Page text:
HoneybeeNC wrote:Rich - can you imagine gardening in South Florida before the internet? That's what I did for many, many years! I just had to rely on seeds purchased at local gardening centers.
Oh, believe me, I understand! We used to have a decent seed house in Atlanta called Hastings, IIRC. They went bankrupt, unfortunately, shortly after they expanded into all sorts of "home decor" items and "gift" crap that had nothing to do with their core business. Got greedy, I suppose...
I still get a little nauseous when I see a Northrup King display at a local store. What a waste of time and money.
Having recently moved to the South, I'm learning to find new seed sources. I love all the catalogs, and love to look through them all. Most, well, they end up in the restroom here at work--if you know what I mean. I've found I like the ones Rich mentioned as well as a few others. Willhite Seed is here in Texas. They give good advise if you call and ask which would be best for your area as well. They are not necessarily organic, but I'm trying to work with things that will succeed at this point. I'll fine tune my organic efforts once I get the veg garden established. www.willhiteseed.com
Don't get me wrong - I love browsing through some seed catalogs just to read about new offerings.
Thompson and Morgan is a perennial favorite, though I do really miss their old catalog. They used to combine English & North American instead of separating them, and the variety list was amazing. I guess they've had to cut back on things to remain in business, or had trouble getting some seeds into the USA without all sorts of expensive tests for diseases (which I do understand the need for...but still...).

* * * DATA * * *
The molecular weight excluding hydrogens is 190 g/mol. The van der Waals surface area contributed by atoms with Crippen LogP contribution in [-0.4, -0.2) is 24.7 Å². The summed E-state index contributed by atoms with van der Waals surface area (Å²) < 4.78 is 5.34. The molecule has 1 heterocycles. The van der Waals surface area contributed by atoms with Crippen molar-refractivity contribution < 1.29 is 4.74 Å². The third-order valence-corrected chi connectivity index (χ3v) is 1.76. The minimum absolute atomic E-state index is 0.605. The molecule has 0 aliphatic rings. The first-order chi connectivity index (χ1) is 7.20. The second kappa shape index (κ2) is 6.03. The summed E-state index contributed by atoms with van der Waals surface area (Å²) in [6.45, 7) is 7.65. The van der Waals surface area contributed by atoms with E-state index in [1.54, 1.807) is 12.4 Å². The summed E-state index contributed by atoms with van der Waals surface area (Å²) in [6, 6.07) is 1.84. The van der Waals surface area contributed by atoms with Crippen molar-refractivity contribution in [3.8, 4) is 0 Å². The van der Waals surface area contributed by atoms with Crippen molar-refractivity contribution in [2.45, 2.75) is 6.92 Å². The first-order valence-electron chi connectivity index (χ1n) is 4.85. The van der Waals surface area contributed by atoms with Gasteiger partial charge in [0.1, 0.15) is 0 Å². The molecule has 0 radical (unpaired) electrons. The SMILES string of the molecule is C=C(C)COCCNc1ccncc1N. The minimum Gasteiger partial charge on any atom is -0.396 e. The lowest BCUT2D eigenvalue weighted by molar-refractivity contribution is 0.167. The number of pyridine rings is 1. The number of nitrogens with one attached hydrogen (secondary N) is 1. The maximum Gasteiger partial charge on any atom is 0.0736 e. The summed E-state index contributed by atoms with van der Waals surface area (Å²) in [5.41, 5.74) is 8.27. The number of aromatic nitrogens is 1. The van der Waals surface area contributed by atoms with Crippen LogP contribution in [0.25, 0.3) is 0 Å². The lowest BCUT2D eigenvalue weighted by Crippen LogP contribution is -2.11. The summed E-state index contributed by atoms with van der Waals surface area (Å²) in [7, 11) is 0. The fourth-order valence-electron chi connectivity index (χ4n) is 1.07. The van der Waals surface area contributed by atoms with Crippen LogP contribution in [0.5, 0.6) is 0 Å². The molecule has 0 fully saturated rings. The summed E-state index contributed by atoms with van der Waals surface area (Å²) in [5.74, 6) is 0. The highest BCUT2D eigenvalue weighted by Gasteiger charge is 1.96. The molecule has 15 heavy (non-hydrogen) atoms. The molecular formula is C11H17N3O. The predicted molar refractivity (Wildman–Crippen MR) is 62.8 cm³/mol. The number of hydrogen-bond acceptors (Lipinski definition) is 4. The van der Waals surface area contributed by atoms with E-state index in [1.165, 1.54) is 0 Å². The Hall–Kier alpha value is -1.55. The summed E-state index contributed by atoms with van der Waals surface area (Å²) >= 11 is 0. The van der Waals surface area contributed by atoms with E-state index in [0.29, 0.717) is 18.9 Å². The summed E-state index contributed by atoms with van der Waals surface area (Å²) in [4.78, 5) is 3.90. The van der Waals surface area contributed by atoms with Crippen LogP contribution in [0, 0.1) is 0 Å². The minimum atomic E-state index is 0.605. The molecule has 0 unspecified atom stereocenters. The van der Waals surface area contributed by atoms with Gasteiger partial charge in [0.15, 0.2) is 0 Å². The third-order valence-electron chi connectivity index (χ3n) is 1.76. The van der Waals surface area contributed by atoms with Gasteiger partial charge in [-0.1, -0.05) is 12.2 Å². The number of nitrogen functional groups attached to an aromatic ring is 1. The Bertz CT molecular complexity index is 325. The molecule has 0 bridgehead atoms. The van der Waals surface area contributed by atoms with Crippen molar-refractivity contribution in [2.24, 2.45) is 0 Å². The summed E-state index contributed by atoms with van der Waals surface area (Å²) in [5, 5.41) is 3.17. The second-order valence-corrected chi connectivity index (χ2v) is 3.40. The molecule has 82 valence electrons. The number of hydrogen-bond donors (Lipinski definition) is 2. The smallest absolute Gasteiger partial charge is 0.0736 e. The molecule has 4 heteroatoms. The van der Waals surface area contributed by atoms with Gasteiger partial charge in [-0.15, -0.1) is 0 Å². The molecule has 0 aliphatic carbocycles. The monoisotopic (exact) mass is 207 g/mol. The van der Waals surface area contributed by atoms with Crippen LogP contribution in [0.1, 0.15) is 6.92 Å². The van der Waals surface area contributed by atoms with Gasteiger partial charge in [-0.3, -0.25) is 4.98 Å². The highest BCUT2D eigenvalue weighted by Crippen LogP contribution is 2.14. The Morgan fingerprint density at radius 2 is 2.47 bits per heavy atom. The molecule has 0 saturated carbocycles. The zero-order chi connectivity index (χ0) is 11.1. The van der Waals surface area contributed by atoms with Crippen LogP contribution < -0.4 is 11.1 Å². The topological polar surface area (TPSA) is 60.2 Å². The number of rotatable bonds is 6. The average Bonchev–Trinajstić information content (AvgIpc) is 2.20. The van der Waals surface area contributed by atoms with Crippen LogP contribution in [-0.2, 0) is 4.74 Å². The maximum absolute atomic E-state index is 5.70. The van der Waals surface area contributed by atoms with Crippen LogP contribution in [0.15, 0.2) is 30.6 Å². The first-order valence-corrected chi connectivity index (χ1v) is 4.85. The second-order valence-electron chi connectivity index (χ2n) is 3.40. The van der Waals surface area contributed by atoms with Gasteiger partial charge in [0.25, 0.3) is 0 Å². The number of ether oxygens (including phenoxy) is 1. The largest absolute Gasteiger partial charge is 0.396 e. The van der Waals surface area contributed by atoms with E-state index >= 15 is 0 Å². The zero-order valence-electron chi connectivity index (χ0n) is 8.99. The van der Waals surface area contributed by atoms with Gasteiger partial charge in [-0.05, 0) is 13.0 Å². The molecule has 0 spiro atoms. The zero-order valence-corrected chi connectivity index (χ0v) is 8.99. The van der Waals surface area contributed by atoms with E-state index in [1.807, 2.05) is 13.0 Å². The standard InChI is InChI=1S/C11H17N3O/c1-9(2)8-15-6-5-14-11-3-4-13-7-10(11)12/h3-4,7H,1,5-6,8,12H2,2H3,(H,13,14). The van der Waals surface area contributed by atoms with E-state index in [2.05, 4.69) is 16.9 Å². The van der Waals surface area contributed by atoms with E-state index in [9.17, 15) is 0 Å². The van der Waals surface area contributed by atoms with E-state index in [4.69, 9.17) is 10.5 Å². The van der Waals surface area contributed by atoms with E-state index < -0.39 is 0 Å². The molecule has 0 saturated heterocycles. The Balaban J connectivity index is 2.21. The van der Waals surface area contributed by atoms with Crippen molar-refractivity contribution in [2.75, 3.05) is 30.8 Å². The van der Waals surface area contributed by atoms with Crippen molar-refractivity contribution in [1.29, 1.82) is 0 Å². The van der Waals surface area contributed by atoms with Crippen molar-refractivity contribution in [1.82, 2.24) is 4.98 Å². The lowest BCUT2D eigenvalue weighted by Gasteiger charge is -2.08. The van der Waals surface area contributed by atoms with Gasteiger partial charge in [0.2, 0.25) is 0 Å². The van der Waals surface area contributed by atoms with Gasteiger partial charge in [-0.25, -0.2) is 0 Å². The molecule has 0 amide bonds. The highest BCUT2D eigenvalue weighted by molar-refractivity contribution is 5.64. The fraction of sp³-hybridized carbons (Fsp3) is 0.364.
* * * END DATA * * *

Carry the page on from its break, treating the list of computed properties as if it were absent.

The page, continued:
The mention of Thompson and Morgan brought back memories of my childhood. I do believe this is the Company that my mother purchased our vegetable seed from. I went to their site and ordered a catalogue.
Just got my Dixondale Farms catalog! Already ordered...last year I waited and some of my order was already sold out. Doesn't really count as a seed catalog, but still.
I always ordered my nasturtium seeds from T&M as they always had something different from the rest of the seed companies. Nasturtiums seem to have caught on since I first started growing them because everyone seems to have a wide variety now.
HoneybeeNC wrote:The mention of Thompson and Morgan brought back memories of my childhood. I do believe this is the Company that my mother purchased our vegetable seed from. I went to their site and ordered a catalogue.
Try going to their British site at http://www.thompson-morgan.com. I am constantly amazed at the wealth of resources and dismayed by comparison with American sites - even their own, or maybe ESPECIALLY their own! For example, their English site page on Hardy Annuals has a sidebar that allows you to instantly pull up lists of seeds by Soil pH, Scented Flower, Caution (harmful/poisonous properties), Edible Flowers (99 listed!), etc. There is nothing comparable on their American site, or anyone else's that I've found.
My Dixondale long-season onion sampler is ready to go out beginning this weekend. I know I'm taking a calculated risk for growing long-season onions down here, but one or two of the UBERS explained that the longer they're in the ground (especially over the winter), the larger the bulb will be. I got a respectable showing for my first attempt this year with the short-day sampler, but, since they just breezed on through the coldest months we have here (Jan/Feb), I've decided to back up the train and start them 6 weeks earlier than I did this year. The sets were planted out on January 8th, my B'day, and harvested between July and August.
Since it was a scorcher in Texas, I had no hope of anything resembling a cool root cellar. So, I punched holes all over a large plastic bowl, stacked them carefully and put them in the garage on top of the clothes dryer. From August until last weekend, all but about 5 of the onions did fine. As I was reaching for one, I disturbed a cloud of fruit flies. So, with that, I carefully removed the non-infested onions, and chopped them up for the freezer. 5 got tossed. I planted a total of 120 sets.